So what does this have to do with the Sixers? Everything.
As we all know by now, drafting is difficult work. Morey knows this better than most. According to Michael Lewis, Daryl asks would-be scouts looking for work, “Who did you miss?” Meaning, which prospects were you completely wrong about, who turned out to be great players? If the scouts don’t have a good answer, well, they won’t be hired by Morey.
With that said, I’m not going to argue that Tyrese Maxey will be better than VanVleet, Isaiah Joe will be Middleton or that BBall Paul (yes, that’s his legal name; no, I don’t know why he’s listed on the Sixers website as Paul Reed) will be the next Draymond, but I will suggest that great teams find good players late in the draft. And so far, the Sixers’ 2020 draft class is looking very nice.
But before we look at the new-ish guys, we must face some unpleasant truths about the state of Sixers’ drafting between 2015 and 2018. Consider this: The Sixers had top 10 picks from 2015-2018, and all they have to show for those four picks is the perceived market value of Ben Simmons. (Yes, the Ben trade will happen. Yes, it will be for a good player. No, it will not be for Dame, Beal or Zach LaVine. Yes, I will be thrilled if my predictions are proven incorrect.) The Ben Simmons situation, no matter how much Morey tries to stop the bleeding, is one of the worst possible outcomes for a No. 1 overall pick.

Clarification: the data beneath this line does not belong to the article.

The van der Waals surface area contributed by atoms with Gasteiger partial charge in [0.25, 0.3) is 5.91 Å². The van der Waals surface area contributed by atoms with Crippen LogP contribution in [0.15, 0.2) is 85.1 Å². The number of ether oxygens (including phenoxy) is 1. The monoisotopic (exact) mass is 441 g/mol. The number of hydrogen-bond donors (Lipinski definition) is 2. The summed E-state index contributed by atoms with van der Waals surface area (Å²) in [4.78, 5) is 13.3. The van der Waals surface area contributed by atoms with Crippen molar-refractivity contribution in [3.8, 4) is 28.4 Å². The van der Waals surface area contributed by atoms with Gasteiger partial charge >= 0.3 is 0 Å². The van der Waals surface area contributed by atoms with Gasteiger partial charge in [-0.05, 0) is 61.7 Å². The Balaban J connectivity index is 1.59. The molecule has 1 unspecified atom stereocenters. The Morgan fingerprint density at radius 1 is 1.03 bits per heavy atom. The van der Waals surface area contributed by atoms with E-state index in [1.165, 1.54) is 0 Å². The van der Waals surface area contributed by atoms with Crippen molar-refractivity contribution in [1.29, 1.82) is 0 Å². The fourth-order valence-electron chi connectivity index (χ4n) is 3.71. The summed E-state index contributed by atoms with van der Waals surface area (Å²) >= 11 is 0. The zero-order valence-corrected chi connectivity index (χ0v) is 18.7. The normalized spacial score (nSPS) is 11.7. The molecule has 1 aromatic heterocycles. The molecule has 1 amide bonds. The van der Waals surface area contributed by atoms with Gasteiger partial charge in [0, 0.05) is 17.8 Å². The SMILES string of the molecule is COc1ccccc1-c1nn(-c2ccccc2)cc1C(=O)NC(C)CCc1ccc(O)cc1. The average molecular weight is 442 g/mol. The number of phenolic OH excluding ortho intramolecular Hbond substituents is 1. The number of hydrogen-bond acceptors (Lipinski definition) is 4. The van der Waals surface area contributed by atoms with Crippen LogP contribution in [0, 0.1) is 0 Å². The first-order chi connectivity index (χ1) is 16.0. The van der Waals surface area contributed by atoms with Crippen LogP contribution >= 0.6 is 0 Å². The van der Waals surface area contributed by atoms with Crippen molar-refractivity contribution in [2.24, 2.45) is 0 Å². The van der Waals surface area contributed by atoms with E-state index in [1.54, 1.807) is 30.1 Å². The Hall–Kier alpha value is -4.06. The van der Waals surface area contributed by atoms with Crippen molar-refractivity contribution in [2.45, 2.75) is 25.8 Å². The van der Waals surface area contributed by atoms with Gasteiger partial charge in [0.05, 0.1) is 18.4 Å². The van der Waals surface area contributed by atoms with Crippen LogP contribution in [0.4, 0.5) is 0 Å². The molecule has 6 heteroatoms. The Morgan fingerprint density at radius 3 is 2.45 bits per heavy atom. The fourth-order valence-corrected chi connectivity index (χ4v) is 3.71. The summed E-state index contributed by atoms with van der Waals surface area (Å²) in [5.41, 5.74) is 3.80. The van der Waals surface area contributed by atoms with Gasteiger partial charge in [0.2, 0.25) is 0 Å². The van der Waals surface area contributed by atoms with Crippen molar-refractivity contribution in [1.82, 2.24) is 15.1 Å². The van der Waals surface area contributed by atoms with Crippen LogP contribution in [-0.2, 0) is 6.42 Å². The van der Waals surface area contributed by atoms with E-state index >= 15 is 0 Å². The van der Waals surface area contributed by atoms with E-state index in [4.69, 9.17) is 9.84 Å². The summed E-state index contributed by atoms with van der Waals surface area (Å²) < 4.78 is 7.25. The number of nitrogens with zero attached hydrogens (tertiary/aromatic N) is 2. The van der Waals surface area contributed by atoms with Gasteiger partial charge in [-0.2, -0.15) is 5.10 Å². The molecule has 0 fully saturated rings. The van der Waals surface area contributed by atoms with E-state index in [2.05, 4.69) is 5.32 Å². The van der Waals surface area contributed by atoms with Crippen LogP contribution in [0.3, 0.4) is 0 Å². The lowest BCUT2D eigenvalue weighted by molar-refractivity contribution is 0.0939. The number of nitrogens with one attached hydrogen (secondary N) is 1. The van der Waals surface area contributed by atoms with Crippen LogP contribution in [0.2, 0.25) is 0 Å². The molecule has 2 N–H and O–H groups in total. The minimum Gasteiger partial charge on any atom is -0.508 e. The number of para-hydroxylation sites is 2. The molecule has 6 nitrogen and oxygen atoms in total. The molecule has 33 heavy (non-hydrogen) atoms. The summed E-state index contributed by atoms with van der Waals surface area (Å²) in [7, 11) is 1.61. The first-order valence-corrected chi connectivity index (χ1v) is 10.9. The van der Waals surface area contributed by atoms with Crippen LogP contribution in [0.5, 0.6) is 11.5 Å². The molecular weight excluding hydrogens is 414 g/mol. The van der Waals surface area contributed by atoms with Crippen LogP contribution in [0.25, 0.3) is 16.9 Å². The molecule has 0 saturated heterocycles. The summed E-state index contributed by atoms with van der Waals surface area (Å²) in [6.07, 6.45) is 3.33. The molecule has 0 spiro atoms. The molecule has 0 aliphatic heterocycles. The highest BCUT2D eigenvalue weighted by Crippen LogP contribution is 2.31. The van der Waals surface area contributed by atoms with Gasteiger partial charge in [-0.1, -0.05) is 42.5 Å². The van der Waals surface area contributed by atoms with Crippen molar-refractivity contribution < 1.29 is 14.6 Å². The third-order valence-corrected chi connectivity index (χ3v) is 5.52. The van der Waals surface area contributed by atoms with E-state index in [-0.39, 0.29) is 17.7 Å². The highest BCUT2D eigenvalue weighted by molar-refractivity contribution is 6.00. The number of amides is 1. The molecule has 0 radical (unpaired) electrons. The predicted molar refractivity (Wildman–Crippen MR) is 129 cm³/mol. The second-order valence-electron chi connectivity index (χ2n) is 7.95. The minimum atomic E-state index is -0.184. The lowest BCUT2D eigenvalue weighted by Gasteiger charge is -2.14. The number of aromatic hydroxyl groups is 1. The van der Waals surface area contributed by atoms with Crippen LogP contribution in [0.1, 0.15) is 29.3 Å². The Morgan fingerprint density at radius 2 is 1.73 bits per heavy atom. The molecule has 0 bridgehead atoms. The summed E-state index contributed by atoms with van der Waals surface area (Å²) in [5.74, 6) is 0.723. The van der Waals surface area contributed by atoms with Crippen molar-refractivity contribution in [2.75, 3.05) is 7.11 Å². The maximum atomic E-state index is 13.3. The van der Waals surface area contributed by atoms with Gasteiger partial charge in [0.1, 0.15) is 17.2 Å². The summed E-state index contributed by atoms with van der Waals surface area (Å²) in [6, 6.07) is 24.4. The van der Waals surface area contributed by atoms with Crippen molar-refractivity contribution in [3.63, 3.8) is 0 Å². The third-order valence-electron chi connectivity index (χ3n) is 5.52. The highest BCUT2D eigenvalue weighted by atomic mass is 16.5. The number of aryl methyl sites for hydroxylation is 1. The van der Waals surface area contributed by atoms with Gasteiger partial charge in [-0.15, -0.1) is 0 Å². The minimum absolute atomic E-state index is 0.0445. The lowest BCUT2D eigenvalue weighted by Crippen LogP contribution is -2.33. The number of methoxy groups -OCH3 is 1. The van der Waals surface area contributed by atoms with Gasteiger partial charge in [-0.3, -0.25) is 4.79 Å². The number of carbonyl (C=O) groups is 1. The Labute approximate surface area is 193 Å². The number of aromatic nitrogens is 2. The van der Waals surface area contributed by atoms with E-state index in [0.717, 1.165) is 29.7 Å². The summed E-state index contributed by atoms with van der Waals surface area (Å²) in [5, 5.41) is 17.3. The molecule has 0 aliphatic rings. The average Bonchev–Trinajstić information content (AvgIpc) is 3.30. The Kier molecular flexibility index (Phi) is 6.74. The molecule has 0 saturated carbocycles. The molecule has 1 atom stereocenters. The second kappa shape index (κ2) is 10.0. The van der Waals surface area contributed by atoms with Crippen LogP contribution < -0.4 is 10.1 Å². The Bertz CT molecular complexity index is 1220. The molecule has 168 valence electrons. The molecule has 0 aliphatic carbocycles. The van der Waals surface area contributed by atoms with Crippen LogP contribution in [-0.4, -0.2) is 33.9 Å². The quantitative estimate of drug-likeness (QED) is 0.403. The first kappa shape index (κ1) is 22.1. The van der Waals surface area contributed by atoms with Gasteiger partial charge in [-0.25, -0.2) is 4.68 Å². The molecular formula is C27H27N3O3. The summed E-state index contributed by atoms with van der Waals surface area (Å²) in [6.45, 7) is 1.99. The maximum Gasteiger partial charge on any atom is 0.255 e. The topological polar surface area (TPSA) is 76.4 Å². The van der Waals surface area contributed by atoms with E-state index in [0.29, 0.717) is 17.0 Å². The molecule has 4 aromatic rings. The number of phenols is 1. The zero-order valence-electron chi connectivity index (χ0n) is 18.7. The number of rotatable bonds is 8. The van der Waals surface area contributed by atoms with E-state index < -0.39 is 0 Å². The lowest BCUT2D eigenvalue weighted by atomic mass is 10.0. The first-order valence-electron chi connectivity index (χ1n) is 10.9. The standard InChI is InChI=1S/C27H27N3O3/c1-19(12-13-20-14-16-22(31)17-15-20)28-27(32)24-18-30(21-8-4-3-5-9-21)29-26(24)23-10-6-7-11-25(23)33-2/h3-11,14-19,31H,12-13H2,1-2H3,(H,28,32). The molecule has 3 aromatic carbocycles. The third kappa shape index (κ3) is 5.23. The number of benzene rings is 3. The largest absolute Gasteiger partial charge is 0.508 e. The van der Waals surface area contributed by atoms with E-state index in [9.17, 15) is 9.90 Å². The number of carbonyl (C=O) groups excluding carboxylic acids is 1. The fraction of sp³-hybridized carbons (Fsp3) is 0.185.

Make no mistake: The Sixers had four swings at getting a star player to pair with Embiid and seem to have failed. There’s a very real possibility this mismanagement squanders the prime of Jo’s career. While Ben was the right pick at the time, it’s pretty clear the man is not interested in coming back, leaving a massive hole in their starting lineup. It will be difficult for the Sixers to flip him for a comparable talent. Unless they trade him for Jaylen Brown, which would be awesome on every level.
To be clear, drafting Ben was not a mistake; but how they have developed him, and how they have mismanaged this situation is incredibly frustrating. It’s an embarrassing organizational failure that Josh Harris et al. should think about every day. And it’s something I’d love to ask Mr. Harris about — very nicely, of course — in the unlikely event I ever have the chance.